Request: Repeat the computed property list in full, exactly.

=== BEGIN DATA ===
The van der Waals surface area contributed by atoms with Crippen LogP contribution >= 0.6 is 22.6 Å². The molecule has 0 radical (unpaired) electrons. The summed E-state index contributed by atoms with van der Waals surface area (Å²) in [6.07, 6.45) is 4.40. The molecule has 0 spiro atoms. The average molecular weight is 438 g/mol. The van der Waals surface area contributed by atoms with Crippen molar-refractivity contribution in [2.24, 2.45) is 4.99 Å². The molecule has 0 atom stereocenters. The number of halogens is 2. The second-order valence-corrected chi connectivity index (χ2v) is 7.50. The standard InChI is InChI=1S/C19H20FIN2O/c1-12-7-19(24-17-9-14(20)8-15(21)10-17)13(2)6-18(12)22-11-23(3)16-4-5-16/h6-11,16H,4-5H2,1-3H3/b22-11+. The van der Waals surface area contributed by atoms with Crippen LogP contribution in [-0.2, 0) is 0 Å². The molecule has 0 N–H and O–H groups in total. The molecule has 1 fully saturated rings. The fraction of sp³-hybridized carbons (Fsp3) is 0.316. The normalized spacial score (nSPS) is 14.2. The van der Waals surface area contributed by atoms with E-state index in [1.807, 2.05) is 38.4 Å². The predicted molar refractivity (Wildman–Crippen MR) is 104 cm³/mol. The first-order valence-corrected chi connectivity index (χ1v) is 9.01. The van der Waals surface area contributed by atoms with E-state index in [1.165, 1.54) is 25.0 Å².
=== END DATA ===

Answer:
The van der Waals surface area contributed by atoms with Crippen LogP contribution >= 0.6 is 22.6 Å². The molecule has 0 radical (unpaired) electrons. The summed E-state index contributed by atoms with van der Waals surface area (Å²) in [6.07, 6.45) is 4.40. The molecule has 0 spiro atoms. The average molecular weight is 438 g/mol. The van der Waals surface area contributed by atoms with Crippen molar-refractivity contribution in [2.24, 2.45) is 4.99 Å². The molecule has 0 atom stereocenters. The number of halogens is 2. The second-order valence-corrected chi connectivity index (χ2v) is 7.50. The standard InChI is InChI=1S/C19H20FIN2O/c1-12-7-19(24-17-9-14(20)8-15(21)10-17)13(2)6-18(12)22-11-23(3)16-4-5-16/h6-11,16H,4-5H2,1-3H3/b22-11+. The van der Waals surface area contributed by atoms with Crippen LogP contribution in [-0.2, 0) is 0 Å². The molecule has 0 N–H and O–H groups in total. The molecule has 1 fully saturated rings. The fraction of sp³-hybridized carbons (Fsp3) is 0.316. The normalized spacial score (nSPS) is 14.2. The van der Waals surface area contributed by atoms with E-state index in [1.807, 2.05) is 38.4 Å². The predicted molar refractivity (Wildman–Crippen MR) is 104 cm³/mol. The first-order valence-corrected chi connectivity index (χ1v) is 9.01. The van der Waals surface area contributed by atoms with E-state index in [1.165, 1.54) is 25.0 Å².